TL;DR? It's new years, and the first release of lanarts in 3 months!Github link
I believe I've grown a lot as a programmer in the past year. My knowledge of version control has expanded greatly -- from initially using SVN as little more than a file drop. I've moved from using windows exclusively to using linux exclusively. I started working at Red Hat this summer and learned much about real-world code (for the curious, I'm on the OpenJDK team, working on icedtea-web).
I decided to write a retrospective on my past year of game development on lanarts, I hope you enjoy it.
... Though to be honest, I didn't feel I could do it justice without some additional background pre-2012.
Pre(r)amble Game Maker days
I started programming by making games in Game Maker, although I have sworn off the program years ago. Since then I found that programming was fascinating in itself, and perhaps more so without annoying user interaction to worry about. In that time I did a great deal of hobby C++ programming, and some Java.
I started to enjoy working on large projects, namely a python-like scripting language. While very interesting, this proved to be unremarkable to my friends. So I thought, developing games again would be nice.
Summer 2011 From zerglings to witches and wizardry
My roommate was interested in collaborating on a project, and so we set off to make an RTS that was centered around LAN play. Lanarts. Somehow this idea got dropped, and instead we opted to make an RPG. The name stuck.
The first thing I did was toy around with level-generation code. It was quite simple, just plop down some rooms and tunnel between them randomly (backtracking on failure), but it worked well -- the code in place still stems from this.
After that I sought out find tiles to graphically display this dungeon, and found the rltiles tile-set, and subsequently the rogue-like Dungeon Crawl which uses them in a heavily modified form. Much distraction ensued! Soon me and Pat were playing Dungeon Crawl more than coding. However at the end of all the dungeon-diving my vision was clear, to make a game that could closely resemble a co-op roguelike as possible.
Fall Semester 2011 The foundations of a game
I used SVN & CMake in a research project during a research position I had during summer 2011, so they were natural choices for me to use in my game. Pat was using linux exclusively, while I was on windows, and this was a very good thing to tackle from day 1. In retrospect I wish I had also handled networking issues from this point as well.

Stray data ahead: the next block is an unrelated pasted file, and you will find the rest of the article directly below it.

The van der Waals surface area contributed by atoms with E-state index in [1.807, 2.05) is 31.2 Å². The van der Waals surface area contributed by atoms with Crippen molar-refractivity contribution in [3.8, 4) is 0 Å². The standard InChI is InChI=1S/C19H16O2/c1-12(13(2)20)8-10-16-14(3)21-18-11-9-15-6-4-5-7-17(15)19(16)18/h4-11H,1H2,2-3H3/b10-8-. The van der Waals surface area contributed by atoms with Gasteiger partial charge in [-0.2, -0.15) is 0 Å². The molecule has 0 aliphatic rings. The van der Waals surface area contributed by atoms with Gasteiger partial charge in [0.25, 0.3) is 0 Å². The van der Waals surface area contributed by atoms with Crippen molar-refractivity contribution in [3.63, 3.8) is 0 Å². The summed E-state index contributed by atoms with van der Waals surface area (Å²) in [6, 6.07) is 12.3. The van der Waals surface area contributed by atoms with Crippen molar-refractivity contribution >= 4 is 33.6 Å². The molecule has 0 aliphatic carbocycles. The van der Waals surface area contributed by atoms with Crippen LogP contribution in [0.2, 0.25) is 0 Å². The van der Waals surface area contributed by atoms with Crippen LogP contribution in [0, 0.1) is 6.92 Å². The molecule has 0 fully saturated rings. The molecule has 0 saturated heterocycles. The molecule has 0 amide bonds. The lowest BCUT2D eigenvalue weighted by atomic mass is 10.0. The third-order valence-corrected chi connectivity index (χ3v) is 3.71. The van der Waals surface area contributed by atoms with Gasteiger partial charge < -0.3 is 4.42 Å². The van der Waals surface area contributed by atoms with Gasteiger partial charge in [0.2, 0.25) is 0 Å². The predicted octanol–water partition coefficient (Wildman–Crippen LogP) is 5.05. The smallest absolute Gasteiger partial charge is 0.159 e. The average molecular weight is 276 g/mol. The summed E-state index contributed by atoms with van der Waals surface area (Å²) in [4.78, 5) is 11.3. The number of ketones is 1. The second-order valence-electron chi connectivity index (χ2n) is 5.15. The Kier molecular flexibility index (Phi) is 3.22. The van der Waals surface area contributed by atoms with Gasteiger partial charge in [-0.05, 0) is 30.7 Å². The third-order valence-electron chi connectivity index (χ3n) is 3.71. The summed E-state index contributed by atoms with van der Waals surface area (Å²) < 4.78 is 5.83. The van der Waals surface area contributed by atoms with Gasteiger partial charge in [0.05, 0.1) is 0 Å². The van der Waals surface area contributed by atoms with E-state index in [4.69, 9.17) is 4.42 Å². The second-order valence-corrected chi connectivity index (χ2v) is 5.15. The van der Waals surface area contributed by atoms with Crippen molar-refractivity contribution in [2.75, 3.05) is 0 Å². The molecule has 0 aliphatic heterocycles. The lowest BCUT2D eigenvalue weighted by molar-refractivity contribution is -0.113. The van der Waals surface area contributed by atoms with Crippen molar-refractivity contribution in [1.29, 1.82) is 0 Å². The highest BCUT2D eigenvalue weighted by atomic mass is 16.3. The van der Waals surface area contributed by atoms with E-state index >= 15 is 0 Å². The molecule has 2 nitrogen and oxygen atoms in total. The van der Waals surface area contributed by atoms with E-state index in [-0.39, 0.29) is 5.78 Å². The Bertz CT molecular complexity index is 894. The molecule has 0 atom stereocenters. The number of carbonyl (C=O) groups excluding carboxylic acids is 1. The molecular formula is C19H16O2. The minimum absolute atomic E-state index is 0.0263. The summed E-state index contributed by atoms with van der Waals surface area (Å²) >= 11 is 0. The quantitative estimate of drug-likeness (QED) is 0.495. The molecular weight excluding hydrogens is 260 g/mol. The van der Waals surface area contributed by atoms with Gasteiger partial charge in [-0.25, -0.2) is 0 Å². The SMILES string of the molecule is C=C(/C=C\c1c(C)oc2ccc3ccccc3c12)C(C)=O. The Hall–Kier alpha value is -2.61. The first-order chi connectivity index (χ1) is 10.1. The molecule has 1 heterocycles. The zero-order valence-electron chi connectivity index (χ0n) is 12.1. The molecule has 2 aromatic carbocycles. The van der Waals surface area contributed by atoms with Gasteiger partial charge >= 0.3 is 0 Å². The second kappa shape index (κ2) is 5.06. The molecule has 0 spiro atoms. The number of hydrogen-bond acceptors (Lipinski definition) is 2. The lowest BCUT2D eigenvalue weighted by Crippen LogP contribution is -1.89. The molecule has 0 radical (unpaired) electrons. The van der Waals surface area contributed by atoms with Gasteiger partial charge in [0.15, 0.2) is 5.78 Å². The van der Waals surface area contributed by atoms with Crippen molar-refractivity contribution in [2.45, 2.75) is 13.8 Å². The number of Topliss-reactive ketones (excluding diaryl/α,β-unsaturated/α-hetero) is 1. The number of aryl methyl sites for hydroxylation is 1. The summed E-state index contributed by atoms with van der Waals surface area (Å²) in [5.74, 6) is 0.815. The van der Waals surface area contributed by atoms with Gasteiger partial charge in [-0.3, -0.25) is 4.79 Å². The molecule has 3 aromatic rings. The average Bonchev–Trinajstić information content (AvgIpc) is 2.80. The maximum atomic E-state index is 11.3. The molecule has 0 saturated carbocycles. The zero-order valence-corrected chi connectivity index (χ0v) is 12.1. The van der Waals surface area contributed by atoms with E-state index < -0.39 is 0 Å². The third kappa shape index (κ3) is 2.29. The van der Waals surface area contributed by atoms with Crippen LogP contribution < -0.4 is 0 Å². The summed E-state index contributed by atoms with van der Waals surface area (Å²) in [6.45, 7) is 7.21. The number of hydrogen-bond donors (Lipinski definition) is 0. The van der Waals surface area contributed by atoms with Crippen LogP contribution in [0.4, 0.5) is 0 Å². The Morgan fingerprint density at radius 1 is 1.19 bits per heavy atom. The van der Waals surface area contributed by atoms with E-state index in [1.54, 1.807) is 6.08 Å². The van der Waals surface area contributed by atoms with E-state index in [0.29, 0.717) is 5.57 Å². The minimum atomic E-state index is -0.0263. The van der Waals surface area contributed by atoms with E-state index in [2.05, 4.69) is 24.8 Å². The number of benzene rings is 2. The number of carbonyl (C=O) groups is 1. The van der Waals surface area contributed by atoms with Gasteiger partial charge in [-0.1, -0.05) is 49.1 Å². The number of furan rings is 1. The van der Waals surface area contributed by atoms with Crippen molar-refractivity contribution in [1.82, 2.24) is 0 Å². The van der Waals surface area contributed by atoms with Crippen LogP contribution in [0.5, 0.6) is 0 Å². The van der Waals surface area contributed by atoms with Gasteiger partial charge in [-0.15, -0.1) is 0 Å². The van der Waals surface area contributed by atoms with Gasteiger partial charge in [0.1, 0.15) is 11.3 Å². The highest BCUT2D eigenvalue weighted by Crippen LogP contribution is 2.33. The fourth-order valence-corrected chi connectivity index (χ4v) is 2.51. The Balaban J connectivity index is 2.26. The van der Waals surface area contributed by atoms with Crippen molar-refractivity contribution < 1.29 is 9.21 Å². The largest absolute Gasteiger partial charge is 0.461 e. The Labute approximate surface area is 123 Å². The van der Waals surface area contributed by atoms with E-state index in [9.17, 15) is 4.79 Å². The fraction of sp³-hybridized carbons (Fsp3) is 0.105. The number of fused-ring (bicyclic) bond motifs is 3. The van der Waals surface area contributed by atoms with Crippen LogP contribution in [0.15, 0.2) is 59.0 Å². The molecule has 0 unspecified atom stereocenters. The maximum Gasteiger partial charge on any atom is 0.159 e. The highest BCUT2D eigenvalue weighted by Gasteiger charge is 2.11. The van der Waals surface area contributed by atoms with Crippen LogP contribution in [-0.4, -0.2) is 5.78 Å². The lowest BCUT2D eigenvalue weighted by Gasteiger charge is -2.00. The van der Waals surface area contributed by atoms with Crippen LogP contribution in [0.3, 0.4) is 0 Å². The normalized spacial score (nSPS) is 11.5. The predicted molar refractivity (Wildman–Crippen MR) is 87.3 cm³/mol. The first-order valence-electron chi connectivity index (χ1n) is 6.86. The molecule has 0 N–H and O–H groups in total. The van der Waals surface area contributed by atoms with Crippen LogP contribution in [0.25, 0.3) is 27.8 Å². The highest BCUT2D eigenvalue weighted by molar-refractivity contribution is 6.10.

Work on the engine progressed. I had the foundation of a game engine going in C++. OpenGL drawing, game actors acting in an event loop, and a rather complicated actor-storing data-structure that, while tricky to write, I still use and has worked very well.
January 2012 Movin' to git
Why git ?
I was fed up with using TortoiseSVN, and Pat convinced me to get a google-code account and try out a better version control system.
Features at this point
Basic .BMP loading, OpenGL drawing, font loading with FreeType, a minimap, collision system, field-of-view, keyboard controls.
No gameplay ... yet!
February 2012 It's alive!
The game progressed with some additional sprites hard-coded into the game, which now could be any image format and not just .BMP. A single enemy was added, able to path-find to the player. It could be killed with a simple ranged attack. A fog-of-war outside of the field-of-view was implemented; the map no longer starts revealed.
March 2012 It's a game!
The game progressed by leaps and bounds this month. Enemies could attack, and 4 different kinds of enemies were introduced (all still in the game!). The level generation was tuned further and levels were given distinct layouts. An inventory was added, basic items such as HP & MP potions, as well as basic stats such as experience points and levels, and damage. No death animations were present yet, and melee attacking was preformed by simply walking into enemies, much like typical rogue-likes.